Christian Law Students Denied Bias Claim

Court rejects view that law school violated establishment clause

U.S. District Judge Jeffrey S. White has rejected a claim by the Hastings Christian Fellowship (HCF), an organization of Christian law students, that Hastings Law School in San Francisco violated the federal constitutional ban on establishment of religion, and their due process and equal protection rights when the state-supported school refused to extend official recognition to the organization.

White’s April 12 decision did not deal with other freedom of speech and association claims still pending in the lawsuit.

HCF is part of the Christian Legal Society, a national organization of Christian law students, and requires its members to agree to a “Statement of Faith” requiring adherence to “orthodox Christian beliefs,” including a ban on homosexuality. The law school has a formal non-discrimination policy prohibiting discrimination on the basis of religion and sexual orientation, among other categories, and requires student organizations to adhere to that policy.

In September 2004, HCF informed the law school administration that it would not admit non-Christians or gay members, and the law school refused to let HCF register as a recognized student organization, which is required to use campus facilities, access services and receive funding out of student activity fees. The group then filed its lawsuit, one of many similar cases pending around the country as local chapters of the Christian Legal Society have become increasingly assertive about seeking official campus recognition.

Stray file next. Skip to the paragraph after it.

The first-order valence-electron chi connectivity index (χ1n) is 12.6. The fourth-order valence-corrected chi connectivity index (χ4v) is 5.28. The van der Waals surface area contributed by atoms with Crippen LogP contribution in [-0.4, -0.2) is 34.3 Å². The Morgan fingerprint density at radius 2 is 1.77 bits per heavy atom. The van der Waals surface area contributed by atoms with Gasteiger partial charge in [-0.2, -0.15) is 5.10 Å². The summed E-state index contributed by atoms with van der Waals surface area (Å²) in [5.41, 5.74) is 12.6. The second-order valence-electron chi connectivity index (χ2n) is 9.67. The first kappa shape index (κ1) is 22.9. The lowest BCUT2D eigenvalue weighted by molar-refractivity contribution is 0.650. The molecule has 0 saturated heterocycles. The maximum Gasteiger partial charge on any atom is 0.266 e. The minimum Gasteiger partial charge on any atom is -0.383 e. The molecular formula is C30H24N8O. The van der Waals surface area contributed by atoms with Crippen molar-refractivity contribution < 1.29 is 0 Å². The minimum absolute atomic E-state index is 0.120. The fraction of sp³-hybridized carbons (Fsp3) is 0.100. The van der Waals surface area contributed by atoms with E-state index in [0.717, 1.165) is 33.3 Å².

HCF claims that the law school violated its First Amendment rights to freedom of speech, expressive association and free exercise of religion. The lawsuit also alleges violations of the First Amendment establishment clause and the Fourteenth Amendment guarantees of due process and equal protection.

White first addressed the religious establishment claim. The Constitution has been interpreted to mean that the government must be neutral on religion, “and this neutrality would be violated as much by government approval as it would by government disapproval of religion,” he wrote.

White found that Hastings’ non-discrimination policy passed muster, writing that “protecting against and eliminating discrimination at Hastings” is a secular purpose. He found that inhibiting religion was not a primary effect of the policy, even while acknowledging that arguably the policy could be said to favor religious organizations that “tolerate” homosexuality over those that oppose it. White also found no merit to the due process claim.

On the issue of equal protection, White noted that HCF was claiming that the school’s failure to exempt it from the non-discrimination policy was itself discriminatory, but found that “Hastings’ policy would similarly bar an atheist group from excluding those who are religious,” and thus would impact all parties the same. White found that HCF was relying for its equal protection argument entirely on the impact the policy had on that group, but that Supreme Court precedents establish that only intentional discrimination is prohibited by the equal protection clause.

White’s ruling thus disposed of many of the constitutional arguments that HCF has raised, but still leaves to be decided what are the core constitutional concerns of HCF’s freedom to practice its religious beliefs and articulate its views about Christianity and homosexuality. The Boy Scouts’ victory in the U.S. Supreme Court sustaining its right to bar gay members and leaders might prove useful to the plaintiffs on this score.